Editor's Note: See Rule 1.15 for seven year limitation.
CONFIDENTIALITY- Attorney who proposes to destroy old files of deceased attorney must inform the affected clients and take whatever steps are necessary to protect the confidences of these clients.
The Ethics Committee of the Mississippi State Bar Association has been requested to render an opinion on the following facts.
The requester's father was a practicing attorney who died over ten years ago. The requester, an attorney, did not practice law with his father.
Two questions are raised: (1) may the requester destroy the files of his father's former clients, and (2) if so, what procedures relative to notice to the deceased attorney's former clients must be followed.
The Code of Professional Responsibility is silent as to the circumstances under which the file of a client may be destroyed. In Informal Opinion 1384 of the American Bar Association, dated March 14, 1977, the committee was responding to a request for advise to a lawyer's professional responsibility with respect to disposition of his client's files. The opinion states, in part:
A lawyer does not have a general duty to preserve all of his files permanently. Mounting and substantial storage costs can affect the cost of legal services, and the public interest is not served by unnecessary and avoidable additions to the cost of legal services. But clients (and former clients) reasonably expect from their lawyers that valuable and useful information in the lawyer's files, and not otherwise readily available to the clients, will not be prematurely and carelessly destroyed to the clients' detriment.
We cannot say that there is a specific time during which a lawyer must preserve all files and beyond which he is free to destroy all files.
Good common sense should provide answers to most questions that arise.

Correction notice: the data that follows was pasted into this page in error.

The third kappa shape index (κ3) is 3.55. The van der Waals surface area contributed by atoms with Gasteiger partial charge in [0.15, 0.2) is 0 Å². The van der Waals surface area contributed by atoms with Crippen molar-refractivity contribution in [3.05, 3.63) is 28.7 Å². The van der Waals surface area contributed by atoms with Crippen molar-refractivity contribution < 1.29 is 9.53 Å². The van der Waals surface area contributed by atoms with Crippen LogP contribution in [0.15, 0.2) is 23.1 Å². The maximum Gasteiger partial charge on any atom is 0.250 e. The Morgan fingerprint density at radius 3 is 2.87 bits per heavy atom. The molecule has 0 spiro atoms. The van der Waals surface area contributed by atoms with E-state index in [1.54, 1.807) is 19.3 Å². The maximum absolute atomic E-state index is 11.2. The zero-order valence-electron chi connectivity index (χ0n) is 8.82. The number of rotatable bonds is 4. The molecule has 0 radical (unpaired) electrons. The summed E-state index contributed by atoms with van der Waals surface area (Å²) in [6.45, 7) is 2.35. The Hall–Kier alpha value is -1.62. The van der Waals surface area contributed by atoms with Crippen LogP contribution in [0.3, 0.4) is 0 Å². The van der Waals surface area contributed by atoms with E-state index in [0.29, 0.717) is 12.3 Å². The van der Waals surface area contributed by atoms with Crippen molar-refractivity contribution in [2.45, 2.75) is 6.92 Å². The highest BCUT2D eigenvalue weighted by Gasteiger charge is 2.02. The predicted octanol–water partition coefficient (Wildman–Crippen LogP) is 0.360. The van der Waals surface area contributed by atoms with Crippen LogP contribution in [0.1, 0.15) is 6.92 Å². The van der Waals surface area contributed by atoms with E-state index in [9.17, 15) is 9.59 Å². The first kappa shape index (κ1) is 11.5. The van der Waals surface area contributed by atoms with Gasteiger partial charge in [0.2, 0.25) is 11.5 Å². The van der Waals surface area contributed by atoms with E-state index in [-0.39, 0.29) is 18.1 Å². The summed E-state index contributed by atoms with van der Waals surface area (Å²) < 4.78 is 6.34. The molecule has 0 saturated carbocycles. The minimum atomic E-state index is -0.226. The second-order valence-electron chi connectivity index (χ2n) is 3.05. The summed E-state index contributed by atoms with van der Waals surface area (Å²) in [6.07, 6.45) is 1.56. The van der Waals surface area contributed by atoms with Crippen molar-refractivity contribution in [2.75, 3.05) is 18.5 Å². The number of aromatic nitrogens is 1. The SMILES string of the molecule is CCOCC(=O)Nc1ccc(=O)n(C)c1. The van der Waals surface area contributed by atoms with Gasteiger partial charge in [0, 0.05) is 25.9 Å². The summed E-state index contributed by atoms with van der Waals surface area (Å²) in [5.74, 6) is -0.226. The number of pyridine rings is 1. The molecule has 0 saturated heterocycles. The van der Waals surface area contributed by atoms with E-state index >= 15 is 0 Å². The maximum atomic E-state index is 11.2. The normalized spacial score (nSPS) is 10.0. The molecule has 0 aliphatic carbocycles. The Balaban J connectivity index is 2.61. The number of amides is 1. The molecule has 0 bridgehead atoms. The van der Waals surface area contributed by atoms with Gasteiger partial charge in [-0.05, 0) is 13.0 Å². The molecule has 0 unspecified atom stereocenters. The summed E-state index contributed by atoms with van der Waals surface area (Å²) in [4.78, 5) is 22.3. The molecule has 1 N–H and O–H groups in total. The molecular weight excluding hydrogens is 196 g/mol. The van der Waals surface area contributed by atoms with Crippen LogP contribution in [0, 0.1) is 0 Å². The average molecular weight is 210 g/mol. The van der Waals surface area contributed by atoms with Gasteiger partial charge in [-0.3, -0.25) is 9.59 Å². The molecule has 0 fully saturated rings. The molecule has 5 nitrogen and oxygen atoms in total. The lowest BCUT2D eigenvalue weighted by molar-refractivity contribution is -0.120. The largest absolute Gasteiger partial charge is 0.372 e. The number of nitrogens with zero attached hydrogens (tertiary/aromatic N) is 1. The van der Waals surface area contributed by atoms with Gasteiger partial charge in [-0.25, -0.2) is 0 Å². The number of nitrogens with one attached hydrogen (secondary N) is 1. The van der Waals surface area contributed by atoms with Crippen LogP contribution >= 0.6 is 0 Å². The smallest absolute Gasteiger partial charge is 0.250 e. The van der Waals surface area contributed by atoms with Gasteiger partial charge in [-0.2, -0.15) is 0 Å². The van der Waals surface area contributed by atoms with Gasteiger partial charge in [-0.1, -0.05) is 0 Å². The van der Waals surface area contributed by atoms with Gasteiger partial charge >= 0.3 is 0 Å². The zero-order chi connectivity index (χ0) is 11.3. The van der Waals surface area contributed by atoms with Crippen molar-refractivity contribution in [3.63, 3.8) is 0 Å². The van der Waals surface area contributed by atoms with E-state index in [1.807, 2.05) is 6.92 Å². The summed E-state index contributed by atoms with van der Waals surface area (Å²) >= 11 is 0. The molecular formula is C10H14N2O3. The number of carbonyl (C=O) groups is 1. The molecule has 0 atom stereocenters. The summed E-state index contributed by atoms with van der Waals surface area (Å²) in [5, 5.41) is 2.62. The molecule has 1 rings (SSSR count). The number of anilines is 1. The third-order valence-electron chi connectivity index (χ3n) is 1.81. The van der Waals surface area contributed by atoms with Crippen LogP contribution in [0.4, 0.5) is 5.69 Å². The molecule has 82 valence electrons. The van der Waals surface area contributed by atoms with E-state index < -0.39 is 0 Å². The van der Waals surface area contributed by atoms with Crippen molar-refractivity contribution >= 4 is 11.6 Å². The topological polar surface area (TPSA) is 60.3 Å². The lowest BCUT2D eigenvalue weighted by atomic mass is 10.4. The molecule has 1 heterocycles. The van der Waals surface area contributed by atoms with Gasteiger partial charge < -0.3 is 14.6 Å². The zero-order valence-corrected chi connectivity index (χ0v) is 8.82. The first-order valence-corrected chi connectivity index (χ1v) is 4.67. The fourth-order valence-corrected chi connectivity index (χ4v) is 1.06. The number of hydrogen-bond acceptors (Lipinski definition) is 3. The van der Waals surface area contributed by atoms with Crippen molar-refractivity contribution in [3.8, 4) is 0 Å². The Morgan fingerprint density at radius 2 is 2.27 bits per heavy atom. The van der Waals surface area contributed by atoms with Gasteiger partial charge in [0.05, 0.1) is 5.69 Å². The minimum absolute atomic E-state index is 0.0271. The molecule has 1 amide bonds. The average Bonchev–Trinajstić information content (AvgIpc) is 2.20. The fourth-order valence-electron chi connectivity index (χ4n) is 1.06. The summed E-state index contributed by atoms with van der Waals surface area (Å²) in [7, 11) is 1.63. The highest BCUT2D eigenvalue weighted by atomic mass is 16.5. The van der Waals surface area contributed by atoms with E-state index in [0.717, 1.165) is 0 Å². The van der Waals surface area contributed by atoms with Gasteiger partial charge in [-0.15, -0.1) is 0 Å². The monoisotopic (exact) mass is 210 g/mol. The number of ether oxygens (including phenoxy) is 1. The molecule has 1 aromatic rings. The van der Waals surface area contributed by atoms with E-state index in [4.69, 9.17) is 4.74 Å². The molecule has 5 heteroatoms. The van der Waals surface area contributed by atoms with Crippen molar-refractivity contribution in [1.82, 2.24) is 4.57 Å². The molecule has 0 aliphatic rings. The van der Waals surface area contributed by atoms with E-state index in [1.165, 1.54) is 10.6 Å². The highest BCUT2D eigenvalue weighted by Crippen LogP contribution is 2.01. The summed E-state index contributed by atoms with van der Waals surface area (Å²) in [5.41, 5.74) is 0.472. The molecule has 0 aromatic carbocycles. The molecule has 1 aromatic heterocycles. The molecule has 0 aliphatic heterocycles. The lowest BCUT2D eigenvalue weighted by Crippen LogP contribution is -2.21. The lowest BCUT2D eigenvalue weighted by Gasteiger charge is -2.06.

With the foregoing limitations in mind, we suggest the considerations set forth below.
Unless the client consents, a lawyer should not destroy or discard items that clearly or probably belong to the client. Such items include those furnished to the lawyer by or in behalf of the client, the return of which could reasonably be expected by the client, and original documents (especially when not filed or recorded in the public records).
A lawyer should use care not to destroy or discard information that the lawyer knows or should know may still be necessary or useful in the assertion or defense of the client's position in a matter for which the applicable statutory limitations period has not expired.
A lawyer should use care not to destroy or discard information that the client may need, has not previously been given to the client, and is not otherwise readily available to the client, and which the client may reasonably expect will be preserved by the lawyer.
In determining the length of time for retention or disposition of a file, a lawyer should exercise discretion. The nature and contents of some files may indicate a need for longer retention than do the nature and contents of other files, based upon their obvious relevance and materiality to matters that can be expected to arise.
A lawyer should take special care to preserve, indefinitely, accurate and complete records of the lawyer's receipt and disbursement of trust funds.
In disposing of a file, a lawyer should protect the confidentiality of the contents.
A lawyer should not destroy or dispose of a file without screening it in order to determine that consideration has been given to the matters discussed above.
A lawyer should preserve, perhaps for an extended time, an index or identification of the files that the lawyer has destroyed or disposed of.
DR 4-101 provides that an attorney may not disclose the confidences or secrets of a client except in specified instances that are not relevant here. Despite the fact that the clients involved were never your clients, it is our opinion that once you assume custody or control over the files you must ensure confidentiality as if they were your clients. However, even though you have this responsibility, you do not have a carte blanche to review the files yourself.
It is our opinion that you should first notify each client that you propose to destroy his or her file and then proceed in a manner consistent with Informal Opinion no. 1384.
In some instances, it will be necessary for you to go into the file itself to determine the identity or address of the client, or the nature of the representation. In those cases, you may not review this file generally, but must limit your search to the items essential to your providing the client with notice.
Finally, there will be instances in which you are unable to contact the client. In those situations you must examine the contents of the file and remove therefrom any documents or other things that may be of value to the client or the client's estate in the future. An example of such an item would be a will in a situation where you do not know whether the client is dead or if his or her will has been probated.